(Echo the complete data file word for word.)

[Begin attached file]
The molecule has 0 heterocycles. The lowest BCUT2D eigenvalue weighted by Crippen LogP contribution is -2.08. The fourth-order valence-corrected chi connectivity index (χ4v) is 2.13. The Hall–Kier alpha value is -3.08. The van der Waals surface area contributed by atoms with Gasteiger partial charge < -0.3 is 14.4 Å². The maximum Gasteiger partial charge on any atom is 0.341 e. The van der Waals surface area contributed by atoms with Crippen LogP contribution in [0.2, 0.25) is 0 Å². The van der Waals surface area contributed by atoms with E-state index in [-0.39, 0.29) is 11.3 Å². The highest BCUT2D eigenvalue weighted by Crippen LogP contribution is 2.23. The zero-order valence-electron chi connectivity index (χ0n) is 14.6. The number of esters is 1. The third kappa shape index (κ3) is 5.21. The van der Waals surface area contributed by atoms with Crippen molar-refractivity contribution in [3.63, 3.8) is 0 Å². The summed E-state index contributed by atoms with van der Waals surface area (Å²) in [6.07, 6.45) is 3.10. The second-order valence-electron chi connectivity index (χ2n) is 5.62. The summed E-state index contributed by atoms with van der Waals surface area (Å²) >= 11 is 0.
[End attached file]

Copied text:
The molecule has 0 heterocycles. The lowest BCUT2D eigenvalue weighted by Crippen LogP contribution is -2.08. The fourth-order valence-corrected chi connectivity index (χ4v) is 2.13. The Hall–Kier alpha value is -3.08. The van der Waals surface area contributed by atoms with Gasteiger partial charge < -0.3 is 14.4 Å². The maximum Gasteiger partial charge on any atom is 0.341 e. The van der Waals surface area contributed by atoms with Crippen LogP contribution in [0.2, 0.25) is 0 Å². The van der Waals surface area contributed by atoms with E-state index in [-0.39, 0.29) is 11.3 Å². The highest BCUT2D eigenvalue weighted by Crippen LogP contribution is 2.23. The zero-order valence-electron chi connectivity index (χ0n) is 14.6. The number of esters is 1. The third kappa shape index (κ3) is 5.21. The van der Waals surface area contributed by atoms with Crippen molar-refractivity contribution in [3.63, 3.8) is 0 Å². The summed E-state index contributed by atoms with van der Waals surface area (Å²) in [6.07, 6.45) is 3.10. The second-order valence-electron chi connectivity index (χ2n) is 5.62. The summed E-state index contributed by atoms with van der Waals surface area (Å²) >= 11 is 0.